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And now to the island's finances. The House today passed a $36-and-a-half billion aid package, much of it intended for Puerto Rico. And that includes a nearly $5 billion loan to help the island's government pay its bills while it works to get its economy going again. That is a loan, so it adds to a public debt there of over 70 billion and counting. NPR's Greg Allen reports that many are now calling on Congress to help the island eliminate its massive debt.
GREG ALLEN, BYLINE: President Trump was one of the first to suggest the federal government should step in and help the island with its debt. In his words, wipe that out. Others in the administration quickly walked back his comments. But in the House and Senate, many Democrats believe the bankruptcy process Congress set up for Puerto Rico last year is no longer workable for an economy devastated by Hurricane Maria. Here's Democratic Senator Bill Nelson, who represents more than a million Puerto Ricans living in Florida.
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BILL NELSON: Nobody expected a Category 5 hurricane. Now it's upside down in an apple cart. The United States government is going to have to help Puerto Rico rebuild from scratch.
ALLEN: Maria weakened slightly before hitting Puerto Rico as a Category 4 hurricane. Among Republicans and Democrats, there's wide recognition that Puerto Rico needs a lot of help from the federal government. In addition to the short-term cash infusion and relief spending, federal agencies are working to restore the island's infrastructure, including its tattered power grid. But on NBC's "Meet The Press," White House Budget Director Mick Mulvaney says Congress addressed Puerto Rico's debt problems when it passed something called PROMESA.
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MICK MULVANEY: And the PROMESA process, which is a bill that House passed two years ago, is going to have to figure out a way to relieve Puerto Rico of that debt. That does not mean that we're going to wave a magic wand and wipe out the debt, which is what many people interpreted the president to say. And it also doesn't mean we're going to bail them out because we're not.
ALLEN: PROMESA created a financial oversight board for the island and a process for renegotiating its $73 billion public debt. That process was well underway when Hurricane Maria hit the island. After the storm, the oversight board said spending cuts, including furloughs of government workers, would be put off until next year. Meanwhile, a federal judge is overseeing complex bankruptcy proceedings as Puerto Rico works to renegotiate its debt with creditors.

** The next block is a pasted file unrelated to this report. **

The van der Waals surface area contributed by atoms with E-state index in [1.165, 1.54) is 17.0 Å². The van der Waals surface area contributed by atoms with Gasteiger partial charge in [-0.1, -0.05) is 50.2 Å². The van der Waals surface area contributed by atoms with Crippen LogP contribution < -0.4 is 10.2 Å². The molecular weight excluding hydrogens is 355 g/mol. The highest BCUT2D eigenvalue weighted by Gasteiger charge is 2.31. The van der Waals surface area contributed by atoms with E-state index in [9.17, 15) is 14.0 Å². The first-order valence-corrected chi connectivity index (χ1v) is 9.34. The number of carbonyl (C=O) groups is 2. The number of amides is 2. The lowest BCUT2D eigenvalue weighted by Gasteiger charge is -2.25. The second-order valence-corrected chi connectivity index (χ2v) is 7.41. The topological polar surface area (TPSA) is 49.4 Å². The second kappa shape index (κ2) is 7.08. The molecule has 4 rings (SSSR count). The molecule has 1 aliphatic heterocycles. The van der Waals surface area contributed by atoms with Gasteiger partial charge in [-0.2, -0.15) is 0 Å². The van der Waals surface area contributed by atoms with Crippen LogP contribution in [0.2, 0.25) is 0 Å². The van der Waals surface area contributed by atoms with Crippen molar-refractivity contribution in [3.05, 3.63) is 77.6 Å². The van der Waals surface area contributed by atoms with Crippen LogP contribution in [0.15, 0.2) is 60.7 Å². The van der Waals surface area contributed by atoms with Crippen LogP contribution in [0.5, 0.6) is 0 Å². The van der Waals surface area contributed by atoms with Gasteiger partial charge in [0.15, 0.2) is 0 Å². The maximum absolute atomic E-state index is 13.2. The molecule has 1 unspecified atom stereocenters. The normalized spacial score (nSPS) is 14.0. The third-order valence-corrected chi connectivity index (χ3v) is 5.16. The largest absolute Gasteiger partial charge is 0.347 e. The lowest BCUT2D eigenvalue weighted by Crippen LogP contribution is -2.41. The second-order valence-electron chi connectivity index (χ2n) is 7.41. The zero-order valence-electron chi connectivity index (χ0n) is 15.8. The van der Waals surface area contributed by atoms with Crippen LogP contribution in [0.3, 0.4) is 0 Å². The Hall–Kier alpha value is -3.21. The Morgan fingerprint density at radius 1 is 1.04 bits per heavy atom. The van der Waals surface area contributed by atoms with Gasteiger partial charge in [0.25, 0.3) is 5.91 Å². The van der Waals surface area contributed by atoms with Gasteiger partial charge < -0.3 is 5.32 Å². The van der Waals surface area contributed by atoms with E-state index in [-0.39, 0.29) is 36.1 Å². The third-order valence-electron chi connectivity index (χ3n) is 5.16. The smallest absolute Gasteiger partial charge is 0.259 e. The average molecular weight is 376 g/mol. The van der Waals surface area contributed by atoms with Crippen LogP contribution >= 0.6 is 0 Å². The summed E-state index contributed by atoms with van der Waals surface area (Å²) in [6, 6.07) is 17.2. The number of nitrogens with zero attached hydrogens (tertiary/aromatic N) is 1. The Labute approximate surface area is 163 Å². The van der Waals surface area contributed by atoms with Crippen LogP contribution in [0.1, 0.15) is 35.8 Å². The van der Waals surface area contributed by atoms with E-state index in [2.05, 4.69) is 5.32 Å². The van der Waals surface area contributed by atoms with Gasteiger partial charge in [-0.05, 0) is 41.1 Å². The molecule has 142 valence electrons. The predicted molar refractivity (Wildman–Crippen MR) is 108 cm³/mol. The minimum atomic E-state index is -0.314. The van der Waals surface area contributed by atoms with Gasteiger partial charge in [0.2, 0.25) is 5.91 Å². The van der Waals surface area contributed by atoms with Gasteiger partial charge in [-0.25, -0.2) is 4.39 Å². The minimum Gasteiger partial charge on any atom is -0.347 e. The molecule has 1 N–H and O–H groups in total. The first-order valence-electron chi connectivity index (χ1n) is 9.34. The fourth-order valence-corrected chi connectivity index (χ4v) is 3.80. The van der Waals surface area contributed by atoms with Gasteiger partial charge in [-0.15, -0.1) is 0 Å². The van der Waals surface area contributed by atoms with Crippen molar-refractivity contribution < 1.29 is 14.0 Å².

Brad Setser, an Obama administration Treasury official now with the Council on Foreign Relations, doesn't believe Congress needs to revisit PROMESA. With Puerto Rico's economy and infrastructure in ruins, Setser says creditors are likely now to take big losses.
BRAD SETSER: Projections for what Puerto Rico can pay going forward need to be adjusting. The courts and the creditors will all need to work together to come up with a restructuring. A lot of the debt at the end of the bankruptcy process will be almost wiped out in my view.
ALLEN: Cate Long says most of Puerto Rico's bonds - three quarters of them - are held by individual investors, many who live on the island. Long as a former financial reporter who runs the research service Puerto Rico Clearinghouse. She says despite the devastation, recovery from Maria will create an economic boost, and she believes it will leave Puerto Rico in a better position to pay down its debt.
CATE LONG: Because, one, you're going to have all this federal money from FEMA and then direct allocations from Congress come in to rebuild roads and rebuild the ports and the schools and the electric utilities and create jobs. And then the question is - in my view is, can we sustain that?
ALLEN: Over the last decade while the island's economy has been mired in a recession, nearly a half million people left Puerto Rico for states like Florida, New York and Texas. Long and Setser say that's where Congress can have the biggest impact now, helping Puerto Rico create a sustainable economy that gives residents a reason to stay on the island. Greg Allen, NPR News. Transcript provided by NPR, Copyright NPR.